Maryland officials who had expected to clinch $900 million in federal funding Monday to build the Purple Line will have to wait after a court ruling made the light-rail project temporarily ineligible for federal aid.
The Federal Transit Administration postponed the Monday signing event indefinitely, according to an email Thursday from the Maryland Department of Transportation to people who had been invited to the ceremony.
MDOT had planned to publicly enter into a funding agreement Monday with the FTA, which would have locked in nearly half of the $2 billion project’s construction funding. Such agreements are the result of a years-long quest for highly competitive federal transit aid and are typically signed amid great fanfare.
But a ruling Wednesday by U.S. District Judge Richard J. Leon in Washington made the light-rail project ineligible, temporarily at least, for federal money, transit experts said. The judge ordered that the project’s “record of decision” — the federal stamp of approval on the state’s environmental impact study — be vacated, or set aside, until the state recalculates the Purple Line’s ridership forecasts to reflect Metro’s falling ridership.
The Purple Line will be independently owned and operated and is not part of the Metro system. However, passengers transferring to and from Metro are estimated to make up 27 percent of Purple Line riders.
An FTA spokesman confirmed that the financial award had been postponed because the judge’s order left the project without a required, valid stamp of approval.
The signing of the Full Funding Grant Agreement was considered the last major hurdle before Purple Line construction could begin on schedule late this fall. Press offices for the MDOT and the MTA did not respond to questions about how the funding delay could affect that timing.
Maryland transportation officials said only that state Transportation Secretary Pete K. Rahn asked the FTA Thursday to appeal the judge’s ruling. They referred all questions to the Justice Department.
“We are very limited in what we can say, given this is active litigation,” MDOT spokeswoman Teri Moss wrote in an email.
The 16.2-mile line will have 21 stations between Bethesda in Montgomery County and New Carrollton in Prince George’s County, including in Silver Spring, Langley Park and the University of Maryland’s flagship College Park campus.
Federal and state lawyers had said in a June court hearing that redoing the ridership calculations could delay the project by six months and jeopardize its highly complex, $5.6 billion public-private partnership that relies heavily on private construction financing.
Delays in major construction projects typically raise costs, and lawyers for the state had argued that even a “modest delay” could have “cascading consequences on the project schedule and financing arrangements.”
Whether the private partner is having second thoughts after the funding delay is unclear. Jamie Breme, a spokeswoman for Purple Line Transit Partners, the team of companies that recently signed a 36-year contract on the project, referred questions to MDOT.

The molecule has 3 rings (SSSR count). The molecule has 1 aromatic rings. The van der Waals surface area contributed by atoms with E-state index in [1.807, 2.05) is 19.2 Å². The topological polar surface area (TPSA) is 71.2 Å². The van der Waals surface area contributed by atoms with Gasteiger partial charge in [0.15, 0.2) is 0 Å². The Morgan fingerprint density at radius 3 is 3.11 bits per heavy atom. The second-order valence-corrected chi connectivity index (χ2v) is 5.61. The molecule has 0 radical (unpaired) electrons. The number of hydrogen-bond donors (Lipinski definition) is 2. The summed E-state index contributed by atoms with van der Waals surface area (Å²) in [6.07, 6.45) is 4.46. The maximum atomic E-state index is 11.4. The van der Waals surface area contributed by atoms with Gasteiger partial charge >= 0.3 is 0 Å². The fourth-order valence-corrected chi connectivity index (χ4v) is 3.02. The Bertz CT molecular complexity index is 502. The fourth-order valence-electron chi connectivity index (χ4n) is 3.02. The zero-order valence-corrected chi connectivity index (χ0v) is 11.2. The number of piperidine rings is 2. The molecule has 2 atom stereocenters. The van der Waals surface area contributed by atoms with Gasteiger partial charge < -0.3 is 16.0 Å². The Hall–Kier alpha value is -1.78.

“At this time, we’re working with our client,” Breme said.
The court order stemmed from a 2014 lawsuit, brought mostly on environmental grounds. In the suit, Purple Line opponents argued that the ridership projections used to justify the cost of building a light-rail line rather than cheaper transit options were flawed because they did not reflect Metro’s decline in passengers. The plaintiffs — two Chevy Chase residents and the nonprofit group Friends of the Capital Crescent Trail — noted that Metro’s ridership has fallen steadily since a 2009 peak and that some passengers have avoided the system because of high-profile safety lapses and near-daily breakdowns.
Lawyers for the state argued that Metro’s problems would not affect the Purple Line because it will be operated separately from Metro and with different technology. Federal lawyers argued that the FTA is “keenly aware” of Metro’s problems and that Metro is making “substantial investments” in its system via the SafeTrack repair program.
Federal lawyers also argued that Metro’s falling ridership will not be an issue in 2040, the year of the Purple Line’s official ridership forecast.
Art Guzzetti, of the American Public Transportation Association, said the Purple Line is getting national attention because of its unusual public-private partnership. It is one of the first transit projects in the country to rely on private construction financing.
Guzzetti said he could not comment on the judge’s ruling but said transit ridership typically is viewed in the context of long-term trends, such as population growth and development likely to occur around stations.
“Metro’s ridership is down now, but over time it’s been very strong, and the long-term trend is very strong,” Guzzetti said. “You don’t look at short-term blips.”
Greg Sanders, vice president of the advocacy group Purple Line Now, called the cancellation of the funding-agreement signing a “significant complication” that will no doubt delay construction.
“We’ve been at this for a long time,” Sanders said. “The fundamental appeal of the Purple Line is that it provides a needed east-west transit alternative. Any other problem doesn’t change that need.”